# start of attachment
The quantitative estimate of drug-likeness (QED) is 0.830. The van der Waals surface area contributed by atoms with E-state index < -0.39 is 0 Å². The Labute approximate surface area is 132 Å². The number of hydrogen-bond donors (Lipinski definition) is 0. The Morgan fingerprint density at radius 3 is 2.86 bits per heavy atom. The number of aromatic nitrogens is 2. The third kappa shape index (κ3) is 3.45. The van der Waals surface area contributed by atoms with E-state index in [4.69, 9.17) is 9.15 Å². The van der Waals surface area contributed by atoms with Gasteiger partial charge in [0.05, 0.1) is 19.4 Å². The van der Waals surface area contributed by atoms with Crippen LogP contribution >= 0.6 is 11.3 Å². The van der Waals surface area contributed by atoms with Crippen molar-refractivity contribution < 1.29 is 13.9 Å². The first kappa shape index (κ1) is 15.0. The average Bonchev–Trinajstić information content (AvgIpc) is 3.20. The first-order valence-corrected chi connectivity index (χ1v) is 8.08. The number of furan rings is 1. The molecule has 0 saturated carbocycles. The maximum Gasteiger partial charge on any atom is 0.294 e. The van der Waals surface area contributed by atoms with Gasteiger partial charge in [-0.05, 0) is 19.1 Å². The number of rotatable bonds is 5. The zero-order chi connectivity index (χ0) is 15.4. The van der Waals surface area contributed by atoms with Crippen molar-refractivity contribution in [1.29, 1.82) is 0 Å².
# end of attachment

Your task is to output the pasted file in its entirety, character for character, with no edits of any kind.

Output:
The quantitative estimate of drug-likeness (QED) is 0.830. The van der Waals surface area contributed by atoms with E-state index < -0.39 is 0 Å². The Labute approximate surface area is 132 Å². The number of hydrogen-bond donors (Lipinski definition) is 0. The Morgan fingerprint density at radius 3 is 2.86 bits per heavy atom. The number of aromatic nitrogens is 2. The third kappa shape index (κ3) is 3.45. The van der Waals surface area contributed by atoms with E-state index in [4.69, 9.17) is 9.15 Å². The van der Waals surface area contributed by atoms with Gasteiger partial charge in [0.05, 0.1) is 19.4 Å². The van der Waals surface area contributed by atoms with Crippen LogP contribution >= 0.6 is 11.3 Å². The van der Waals surface area contributed by atoms with Crippen molar-refractivity contribution < 1.29 is 13.9 Å². The first kappa shape index (κ1) is 15.0. The average Bonchev–Trinajstić information content (AvgIpc) is 3.20. The first-order valence-corrected chi connectivity index (χ1v) is 8.08. The number of furan rings is 1. The molecule has 0 saturated carbocycles. The maximum Gasteiger partial charge on any atom is 0.294 e. The van der Waals surface area contributed by atoms with Gasteiger partial charge in [-0.05, 0) is 19.1 Å². The number of rotatable bonds is 5. The zero-order chi connectivity index (χ0) is 15.4. The van der Waals surface area contributed by atoms with Crippen molar-refractivity contribution in [1.29, 1.82) is 0 Å².